MOUNT WASHINGTON, New Hampshire (CBS) — Fall may have just officially begun last week, but on Mount Washington, there’s a sign that winter is coming.

The Mount Washington Observatory tweeted a photo Monday morning of rime ice at the mountain’s summit.

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Rime ice is made up of supercooled water droplets that freeze when they come into contact with an object.

When temperatures are below freezing, rime ice can create stunning formations–like these, seen atop Mount Washington last November.

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Rime ice on Mount Washington (Image credit Mount Washington Observatory)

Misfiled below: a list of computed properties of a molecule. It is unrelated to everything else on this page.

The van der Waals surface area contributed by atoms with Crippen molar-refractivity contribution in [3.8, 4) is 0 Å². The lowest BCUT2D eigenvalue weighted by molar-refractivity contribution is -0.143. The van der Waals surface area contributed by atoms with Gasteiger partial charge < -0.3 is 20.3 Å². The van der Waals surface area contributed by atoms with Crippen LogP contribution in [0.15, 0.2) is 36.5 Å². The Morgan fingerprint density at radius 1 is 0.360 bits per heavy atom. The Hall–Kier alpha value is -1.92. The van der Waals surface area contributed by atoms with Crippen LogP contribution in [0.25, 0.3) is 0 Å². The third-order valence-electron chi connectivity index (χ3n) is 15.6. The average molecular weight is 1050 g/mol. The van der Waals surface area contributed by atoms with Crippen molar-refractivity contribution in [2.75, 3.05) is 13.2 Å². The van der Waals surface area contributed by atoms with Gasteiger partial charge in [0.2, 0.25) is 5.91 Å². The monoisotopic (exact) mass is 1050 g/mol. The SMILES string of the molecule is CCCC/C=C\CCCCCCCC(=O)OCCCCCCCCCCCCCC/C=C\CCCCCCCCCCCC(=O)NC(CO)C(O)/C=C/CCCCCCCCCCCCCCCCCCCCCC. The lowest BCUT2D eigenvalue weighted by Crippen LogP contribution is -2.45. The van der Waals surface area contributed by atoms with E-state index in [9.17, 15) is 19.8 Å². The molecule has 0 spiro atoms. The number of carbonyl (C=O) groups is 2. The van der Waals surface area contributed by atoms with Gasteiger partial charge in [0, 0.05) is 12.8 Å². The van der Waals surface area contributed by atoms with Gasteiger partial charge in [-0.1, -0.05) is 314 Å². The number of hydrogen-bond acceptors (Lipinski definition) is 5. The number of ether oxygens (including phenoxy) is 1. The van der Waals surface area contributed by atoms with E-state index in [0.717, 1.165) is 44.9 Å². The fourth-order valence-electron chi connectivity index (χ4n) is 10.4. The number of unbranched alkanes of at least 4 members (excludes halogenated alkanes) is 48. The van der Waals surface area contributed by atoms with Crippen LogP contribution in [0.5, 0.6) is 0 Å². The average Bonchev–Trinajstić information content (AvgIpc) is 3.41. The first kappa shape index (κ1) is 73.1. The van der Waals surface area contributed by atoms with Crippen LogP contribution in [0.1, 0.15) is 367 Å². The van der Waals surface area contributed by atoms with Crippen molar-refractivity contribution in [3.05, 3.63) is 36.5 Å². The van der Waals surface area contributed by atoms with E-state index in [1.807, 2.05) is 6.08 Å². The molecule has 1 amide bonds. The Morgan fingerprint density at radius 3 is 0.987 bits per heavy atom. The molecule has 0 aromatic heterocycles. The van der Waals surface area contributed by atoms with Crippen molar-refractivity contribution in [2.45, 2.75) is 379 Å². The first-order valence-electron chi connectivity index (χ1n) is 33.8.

Rime ice on Mount Washington in 2015. (Image credit Mount Washington Observatory)

In a post Sunday night on the Mount Washington Observatory website, Senior Weather Observer and Education Specialist Mike Carmon wrote that the team of scientists at the highest peak in the Northeastern United States was experiencing their first cold snap of the season.

On Monday, the team woke to a light blanket of rime ice.

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The team said their first “shovel-able” snowfall usually doesn’t come until October–last year, it fell on October 18.